Earlier Works

Dissected bzuazua.com



27” w x 67”

In order to heal, one must acknowledge all of the scary and ugly elements in a life. Feelings of being censored, judged, mistreated, abused and misunderstood were the driving force in the beginning of this piece.

There was grief in mourning parts of myself robbed of me; elements of “self” that can never be recovered.

After a period of time, I found elements of positivity: The realization that One can stitch the torn pieces of the self together again. I used a lot of symbolism throughout the piece that I leave to the viewer to interpret in her own way.

All edges were left raw to reflect the raw feeling of this piece.  Intentional creasing and folding was used to intensify the idea of the messiness of life.

All hand dyed fabrics except the figure, which is a shimmery, lightweight synthetic.

Gold leafing, hand quilting, machine quilting, applique, stamping, sequins and beading, painting.

Dissected detail bzuazua.com

Kodachrome bzuazua.com



24” x 22”

Exhibited at Sacred Threads 2008

Appeared in Quilter’s Newsletter Magazine June 2009

Shown at Max Creama’s, Fleetwood, PA
November 2008

Kodachrome began as a tiny black and white snapshot I found in my father’s scrap book he made while in the Navy.  I’m not sure if it’s him in the photo or if he took it.  He did own that bike though!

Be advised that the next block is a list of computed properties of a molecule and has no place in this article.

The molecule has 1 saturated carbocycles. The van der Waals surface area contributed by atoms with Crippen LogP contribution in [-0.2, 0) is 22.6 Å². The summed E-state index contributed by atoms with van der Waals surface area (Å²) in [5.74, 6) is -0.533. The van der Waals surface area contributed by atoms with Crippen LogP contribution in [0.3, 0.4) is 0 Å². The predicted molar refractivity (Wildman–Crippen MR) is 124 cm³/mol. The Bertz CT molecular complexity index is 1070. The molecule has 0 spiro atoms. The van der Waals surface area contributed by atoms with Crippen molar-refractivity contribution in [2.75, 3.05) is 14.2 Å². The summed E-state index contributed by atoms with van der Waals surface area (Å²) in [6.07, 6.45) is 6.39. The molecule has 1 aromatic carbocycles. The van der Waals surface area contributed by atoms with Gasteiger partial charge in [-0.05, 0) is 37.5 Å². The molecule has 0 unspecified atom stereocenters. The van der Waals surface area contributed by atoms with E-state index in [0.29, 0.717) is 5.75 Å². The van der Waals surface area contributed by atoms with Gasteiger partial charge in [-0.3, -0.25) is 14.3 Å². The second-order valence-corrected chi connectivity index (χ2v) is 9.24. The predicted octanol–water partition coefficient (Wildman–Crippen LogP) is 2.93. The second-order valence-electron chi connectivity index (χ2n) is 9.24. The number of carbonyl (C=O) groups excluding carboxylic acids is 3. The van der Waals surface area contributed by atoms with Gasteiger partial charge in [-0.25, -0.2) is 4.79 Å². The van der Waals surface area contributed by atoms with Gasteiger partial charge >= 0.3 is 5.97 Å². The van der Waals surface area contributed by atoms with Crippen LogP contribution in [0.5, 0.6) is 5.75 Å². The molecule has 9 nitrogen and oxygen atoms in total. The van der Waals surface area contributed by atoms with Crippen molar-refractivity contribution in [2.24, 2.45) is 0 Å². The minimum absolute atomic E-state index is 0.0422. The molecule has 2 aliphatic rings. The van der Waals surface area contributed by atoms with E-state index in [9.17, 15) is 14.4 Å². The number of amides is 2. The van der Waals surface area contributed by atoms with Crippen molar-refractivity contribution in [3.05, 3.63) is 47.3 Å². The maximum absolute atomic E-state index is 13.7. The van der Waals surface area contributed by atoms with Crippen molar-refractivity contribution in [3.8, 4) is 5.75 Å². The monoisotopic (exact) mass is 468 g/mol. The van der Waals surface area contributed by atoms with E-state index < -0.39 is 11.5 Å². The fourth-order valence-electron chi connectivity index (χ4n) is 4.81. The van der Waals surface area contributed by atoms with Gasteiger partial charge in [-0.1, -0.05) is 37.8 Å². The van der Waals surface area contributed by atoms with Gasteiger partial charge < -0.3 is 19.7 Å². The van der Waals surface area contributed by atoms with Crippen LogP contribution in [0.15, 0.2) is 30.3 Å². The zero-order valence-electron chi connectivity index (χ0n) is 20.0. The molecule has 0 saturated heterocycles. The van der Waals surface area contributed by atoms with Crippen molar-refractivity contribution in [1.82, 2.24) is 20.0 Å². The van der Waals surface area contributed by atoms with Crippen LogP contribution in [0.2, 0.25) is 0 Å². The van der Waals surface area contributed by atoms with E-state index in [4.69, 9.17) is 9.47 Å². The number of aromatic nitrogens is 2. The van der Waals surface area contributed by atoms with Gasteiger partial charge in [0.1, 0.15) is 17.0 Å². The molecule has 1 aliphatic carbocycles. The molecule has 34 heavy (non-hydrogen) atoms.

I wanted to make this quilt to honor my dad.  He died when I was too young to remember much and it’s been a lifetime of trying to sort out who he was with a handful of pictures, slides, a few handwritten notes and his last resume.  He passed away in 1972, one year before the song Kodachrome hit the music charts.  Its interesting that he used the film and the song really makes me think of him, the way I think he might have been.

The quilt is painted and then the whole landscape is thread painted.  This was my first attempt.  I felt that the image needed some framing so I appliqued the roses and leaves.  I was told that it looks voyeuristic.

This is the label.  I have a handful of slide negatives.

Goo Goo bzuazua.com

Goo Goo


36”x 42”

This is a whole cloth quilt painted with thickened Fiber Reactive Procion Dyes and machine quilted.

The star is my little Boston Terrier who I call Goo Goo (long story)!  As usual, she is sunning herself by her favorite window with her favorite toy, a red ball, next to her.

Letting Go bzuazua.com

Letting Go


14.25” w x 25” h

Shown at Max Creama’s, Fleetwood, PA
November 2008

I painted the center panel after a hurtful argument with my daughter when she was thirteen years old. I was having a very hard time coming to terms with her growing up. We were always so close and she was starting to hide things from me. She began defying me. I took it very personally.

As I continued to work this piece into a quilt, I explored memories and my feelings as a mother and her point of view as a young teenager. It was a therapeutic exercise in healing and accepting that my little girl was just growing up.

The center panel is painted, hand stitched with loose threads left hanging to show how mothering will never be finished, nor should it!  The heart shaped pin cushion is studded with pins and tangled thread; oh the tangled emotions!  Roses and footprints (actual photo transfers taken from her birth certificate) and a heart with wings are my little girl growing up and finding her own place in the big wide world.